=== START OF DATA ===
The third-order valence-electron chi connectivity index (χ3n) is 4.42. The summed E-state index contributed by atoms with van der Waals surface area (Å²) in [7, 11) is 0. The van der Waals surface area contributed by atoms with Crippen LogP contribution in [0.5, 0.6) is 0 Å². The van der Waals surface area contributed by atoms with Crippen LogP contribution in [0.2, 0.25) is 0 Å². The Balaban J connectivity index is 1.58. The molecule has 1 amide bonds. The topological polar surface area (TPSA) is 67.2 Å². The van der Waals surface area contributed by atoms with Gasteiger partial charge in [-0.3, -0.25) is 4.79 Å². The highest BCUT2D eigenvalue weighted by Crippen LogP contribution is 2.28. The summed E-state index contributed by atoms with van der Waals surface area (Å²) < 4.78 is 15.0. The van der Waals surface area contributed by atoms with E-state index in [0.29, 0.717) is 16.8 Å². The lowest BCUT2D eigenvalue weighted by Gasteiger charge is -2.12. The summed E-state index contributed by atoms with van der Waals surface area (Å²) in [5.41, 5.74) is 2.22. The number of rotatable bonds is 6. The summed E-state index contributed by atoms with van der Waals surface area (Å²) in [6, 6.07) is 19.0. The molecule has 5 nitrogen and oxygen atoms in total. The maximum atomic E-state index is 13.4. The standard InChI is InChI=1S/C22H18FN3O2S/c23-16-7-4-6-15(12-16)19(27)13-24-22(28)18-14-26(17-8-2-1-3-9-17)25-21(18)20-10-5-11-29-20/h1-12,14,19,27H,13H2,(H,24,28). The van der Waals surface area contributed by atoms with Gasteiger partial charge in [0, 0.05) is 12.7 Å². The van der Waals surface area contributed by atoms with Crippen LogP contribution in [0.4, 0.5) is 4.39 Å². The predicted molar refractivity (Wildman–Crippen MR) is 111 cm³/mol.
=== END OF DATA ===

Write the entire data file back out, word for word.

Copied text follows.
The third-order valence-electron chi connectivity index (χ3n) is 4.42. The summed E-state index contributed by atoms with van der Waals surface area (Å²) in [7, 11) is 0. The van der Waals surface area contributed by atoms with Crippen LogP contribution in [0.5, 0.6) is 0 Å². The van der Waals surface area contributed by atoms with Crippen LogP contribution in [0.2, 0.25) is 0 Å². The Balaban J connectivity index is 1.58. The molecule has 1 amide bonds. The topological polar surface area (TPSA) is 67.2 Å². The van der Waals surface area contributed by atoms with Gasteiger partial charge in [-0.3, -0.25) is 4.79 Å². The highest BCUT2D eigenvalue weighted by Crippen LogP contribution is 2.28. The summed E-state index contributed by atoms with van der Waals surface area (Å²) < 4.78 is 15.0. The van der Waals surface area contributed by atoms with E-state index in [0.29, 0.717) is 16.8 Å². The lowest BCUT2D eigenvalue weighted by Gasteiger charge is -2.12. The summed E-state index contributed by atoms with van der Waals surface area (Å²) in [5.41, 5.74) is 2.22. The number of rotatable bonds is 6. The summed E-state index contributed by atoms with van der Waals surface area (Å²) in [6, 6.07) is 19.0. The molecule has 5 nitrogen and oxygen atoms in total. The maximum atomic E-state index is 13.4. The standard InChI is InChI=1S/C22H18FN3O2S/c23-16-7-4-6-15(12-16)19(27)13-24-22(28)18-14-26(17-8-2-1-3-9-17)25-21(18)20-10-5-11-29-20/h1-12,14,19,27H,13H2,(H,24,28). The van der Waals surface area contributed by atoms with Gasteiger partial charge in [0, 0.05) is 12.7 Å². The van der Waals surface area contributed by atoms with Crippen LogP contribution in [0.4, 0.5) is 4.39 Å². The predicted molar refractivity (Wildman–Crippen MR) is 111 cm³/mol.